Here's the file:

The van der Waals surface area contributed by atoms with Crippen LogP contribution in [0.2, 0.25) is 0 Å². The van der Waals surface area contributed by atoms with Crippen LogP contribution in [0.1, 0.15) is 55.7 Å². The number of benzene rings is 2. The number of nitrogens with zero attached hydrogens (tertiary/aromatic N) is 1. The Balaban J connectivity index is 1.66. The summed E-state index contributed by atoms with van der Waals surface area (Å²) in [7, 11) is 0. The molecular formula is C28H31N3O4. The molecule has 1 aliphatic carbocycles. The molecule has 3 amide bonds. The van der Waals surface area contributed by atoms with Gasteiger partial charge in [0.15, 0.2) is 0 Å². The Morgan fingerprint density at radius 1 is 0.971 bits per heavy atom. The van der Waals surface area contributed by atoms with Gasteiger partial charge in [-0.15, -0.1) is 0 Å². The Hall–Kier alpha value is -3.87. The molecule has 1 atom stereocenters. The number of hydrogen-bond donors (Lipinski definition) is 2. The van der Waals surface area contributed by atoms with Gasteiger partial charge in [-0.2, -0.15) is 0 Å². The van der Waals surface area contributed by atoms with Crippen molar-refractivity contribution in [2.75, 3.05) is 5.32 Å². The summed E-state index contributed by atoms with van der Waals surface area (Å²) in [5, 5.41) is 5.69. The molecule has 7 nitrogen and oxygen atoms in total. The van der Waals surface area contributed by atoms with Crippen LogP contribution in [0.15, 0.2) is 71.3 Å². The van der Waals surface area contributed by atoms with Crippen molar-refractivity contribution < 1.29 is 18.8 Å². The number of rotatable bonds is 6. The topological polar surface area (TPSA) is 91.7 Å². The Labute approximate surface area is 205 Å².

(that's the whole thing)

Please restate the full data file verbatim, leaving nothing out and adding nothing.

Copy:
The van der Waals surface area contributed by atoms with Crippen LogP contribution in [0.2, 0.25) is 0 Å². The van der Waals surface area contributed by atoms with Crippen LogP contribution in [0.1, 0.15) is 55.7 Å². The number of benzene rings is 2. The number of nitrogens with zero attached hydrogens (tertiary/aromatic N) is 1. The Balaban J connectivity index is 1.66. The summed E-state index contributed by atoms with van der Waals surface area (Å²) in [7, 11) is 0. The molecular formula is C28H31N3O4. The molecule has 1 aliphatic carbocycles. The molecule has 3 amide bonds. The van der Waals surface area contributed by atoms with Gasteiger partial charge in [0.15, 0.2) is 0 Å². The Morgan fingerprint density at radius 1 is 0.971 bits per heavy atom. The van der Waals surface area contributed by atoms with Gasteiger partial charge in [-0.15, -0.1) is 0 Å². The Hall–Kier alpha value is -3.87. The molecule has 1 atom stereocenters. The number of hydrogen-bond donors (Lipinski definition) is 2. The van der Waals surface area contributed by atoms with Gasteiger partial charge in [-0.2, -0.15) is 0 Å². The van der Waals surface area contributed by atoms with Crippen molar-refractivity contribution in [2.75, 3.05) is 5.32 Å². The summed E-state index contributed by atoms with van der Waals surface area (Å²) in [5, 5.41) is 5.69. The molecule has 7 nitrogen and oxygen atoms in total. The van der Waals surface area contributed by atoms with Crippen LogP contribution in [0.15, 0.2) is 71.3 Å². The van der Waals surface area contributed by atoms with Crippen molar-refractivity contribution < 1.29 is 18.8 Å². The number of rotatable bonds is 6. The topological polar surface area (TPSA) is 91.7 Å². The Labute approximate surface area is 205 Å².